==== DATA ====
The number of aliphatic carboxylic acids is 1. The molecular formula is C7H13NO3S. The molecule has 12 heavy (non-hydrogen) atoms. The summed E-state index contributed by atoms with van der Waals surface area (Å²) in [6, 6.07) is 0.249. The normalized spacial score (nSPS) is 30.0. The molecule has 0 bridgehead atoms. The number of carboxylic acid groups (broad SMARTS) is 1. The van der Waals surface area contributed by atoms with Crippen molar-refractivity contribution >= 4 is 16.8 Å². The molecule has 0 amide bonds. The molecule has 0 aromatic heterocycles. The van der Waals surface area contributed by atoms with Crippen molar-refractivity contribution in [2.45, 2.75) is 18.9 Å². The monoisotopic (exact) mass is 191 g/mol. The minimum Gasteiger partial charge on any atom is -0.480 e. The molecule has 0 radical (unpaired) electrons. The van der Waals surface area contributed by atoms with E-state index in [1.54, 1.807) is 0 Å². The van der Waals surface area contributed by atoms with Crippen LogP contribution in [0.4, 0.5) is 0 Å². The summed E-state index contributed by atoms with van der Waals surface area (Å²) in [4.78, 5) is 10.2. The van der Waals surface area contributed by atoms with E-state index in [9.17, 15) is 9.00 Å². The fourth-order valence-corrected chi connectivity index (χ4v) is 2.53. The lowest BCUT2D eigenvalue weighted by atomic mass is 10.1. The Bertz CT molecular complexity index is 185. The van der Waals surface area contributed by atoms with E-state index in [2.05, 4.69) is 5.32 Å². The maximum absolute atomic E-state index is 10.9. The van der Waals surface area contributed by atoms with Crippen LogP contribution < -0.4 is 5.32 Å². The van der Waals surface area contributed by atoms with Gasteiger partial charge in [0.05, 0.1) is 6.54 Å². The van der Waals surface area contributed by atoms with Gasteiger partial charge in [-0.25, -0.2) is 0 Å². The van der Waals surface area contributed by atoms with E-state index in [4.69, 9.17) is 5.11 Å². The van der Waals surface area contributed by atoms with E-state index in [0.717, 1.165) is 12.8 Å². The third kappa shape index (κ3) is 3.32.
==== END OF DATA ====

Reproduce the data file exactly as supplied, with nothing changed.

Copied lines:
The number of aliphatic carboxylic acids is 1. The molecular formula is C7H13NO3S. The molecule has 12 heavy (non-hydrogen) atoms. The summed E-state index contributed by atoms with van der Waals surface area (Å²) in [6, 6.07) is 0.249. The normalized spacial score (nSPS) is 30.0. The molecule has 0 bridgehead atoms. The number of carboxylic acid groups (broad SMARTS) is 1. The van der Waals surface area contributed by atoms with Crippen molar-refractivity contribution >= 4 is 16.8 Å². The molecule has 0 amide bonds. The molecule has 0 aromatic heterocycles. The van der Waals surface area contributed by atoms with Crippen molar-refractivity contribution in [2.45, 2.75) is 18.9 Å². The monoisotopic (exact) mass is 191 g/mol. The minimum Gasteiger partial charge on any atom is -0.480 e. The molecule has 0 radical (unpaired) electrons. The van der Waals surface area contributed by atoms with E-state index in [1.54, 1.807) is 0 Å². The van der Waals surface area contributed by atoms with Crippen LogP contribution in [0.4, 0.5) is 0 Å². The summed E-state index contributed by atoms with van der Waals surface area (Å²) in [4.78, 5) is 10.2. The van der Waals surface area contributed by atoms with E-state index in [9.17, 15) is 9.00 Å². The fourth-order valence-corrected chi connectivity index (χ4v) is 2.53. The lowest BCUT2D eigenvalue weighted by atomic mass is 10.1. The Bertz CT molecular complexity index is 185. The van der Waals surface area contributed by atoms with E-state index in [2.05, 4.69) is 5.32 Å². The maximum absolute atomic E-state index is 10.9. The van der Waals surface area contributed by atoms with Crippen LogP contribution < -0.4 is 5.32 Å². The van der Waals surface area contributed by atoms with Gasteiger partial charge in [0.05, 0.1) is 6.54 Å². The van der Waals surface area contributed by atoms with Gasteiger partial charge in [-0.25, -0.2) is 0 Å². The van der Waals surface area contributed by atoms with E-state index in [4.69, 9.17) is 5.11 Å². The van der Waals surface area contributed by atoms with E-state index in [0.717, 1.165) is 12.8 Å². The third kappa shape index (κ3) is 3.32.